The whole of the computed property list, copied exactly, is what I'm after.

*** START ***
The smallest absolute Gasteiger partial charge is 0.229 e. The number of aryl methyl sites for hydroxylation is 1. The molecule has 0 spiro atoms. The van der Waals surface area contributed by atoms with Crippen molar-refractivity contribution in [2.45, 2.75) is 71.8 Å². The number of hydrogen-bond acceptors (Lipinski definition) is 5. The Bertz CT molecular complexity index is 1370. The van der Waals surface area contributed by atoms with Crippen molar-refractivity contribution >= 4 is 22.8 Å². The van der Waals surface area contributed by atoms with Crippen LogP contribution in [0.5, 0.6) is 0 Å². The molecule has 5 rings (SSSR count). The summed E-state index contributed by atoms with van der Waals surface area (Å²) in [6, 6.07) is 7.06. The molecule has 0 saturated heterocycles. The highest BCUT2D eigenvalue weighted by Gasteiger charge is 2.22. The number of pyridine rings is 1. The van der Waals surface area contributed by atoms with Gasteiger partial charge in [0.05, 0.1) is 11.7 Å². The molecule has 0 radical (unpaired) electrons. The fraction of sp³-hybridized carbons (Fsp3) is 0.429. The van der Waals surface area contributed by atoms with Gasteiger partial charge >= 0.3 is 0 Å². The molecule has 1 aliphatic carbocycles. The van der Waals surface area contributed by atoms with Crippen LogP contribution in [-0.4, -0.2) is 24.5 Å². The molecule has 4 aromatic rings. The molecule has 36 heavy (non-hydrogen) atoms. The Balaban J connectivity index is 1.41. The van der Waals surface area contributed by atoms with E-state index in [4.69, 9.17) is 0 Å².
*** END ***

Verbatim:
The smallest absolute Gasteiger partial charge is 0.229 e. The number of aryl methyl sites for hydroxylation is 1. The molecule has 0 spiro atoms. The van der Waals surface area contributed by atoms with Crippen molar-refractivity contribution in [2.45, 2.75) is 71.8 Å². The number of hydrogen-bond acceptors (Lipinski definition) is 5. The Bertz CT molecular complexity index is 1370. The van der Waals surface area contributed by atoms with Crippen molar-refractivity contribution >= 4 is 22.8 Å². The van der Waals surface area contributed by atoms with Crippen LogP contribution in [0.5, 0.6) is 0 Å². The molecule has 5 rings (SSSR count). The summed E-state index contributed by atoms with van der Waals surface area (Å²) in [6, 6.07) is 7.06. The molecule has 0 saturated heterocycles. The highest BCUT2D eigenvalue weighted by Gasteiger charge is 2.22. The number of pyridine rings is 1. The van der Waals surface area contributed by atoms with Gasteiger partial charge in [0.05, 0.1) is 11.7 Å². The molecule has 0 radical (unpaired) electrons. The fraction of sp³-hybridized carbons (Fsp3) is 0.429. The van der Waals surface area contributed by atoms with Gasteiger partial charge >= 0.3 is 0 Å². The molecule has 1 aliphatic carbocycles. The van der Waals surface area contributed by atoms with Crippen LogP contribution in [-0.4, -0.2) is 24.5 Å². The molecule has 4 aromatic rings. The molecule has 36 heavy (non-hydrogen) atoms. The Balaban J connectivity index is 1.41. The van der Waals surface area contributed by atoms with E-state index in [4.69, 9.17) is 0 Å².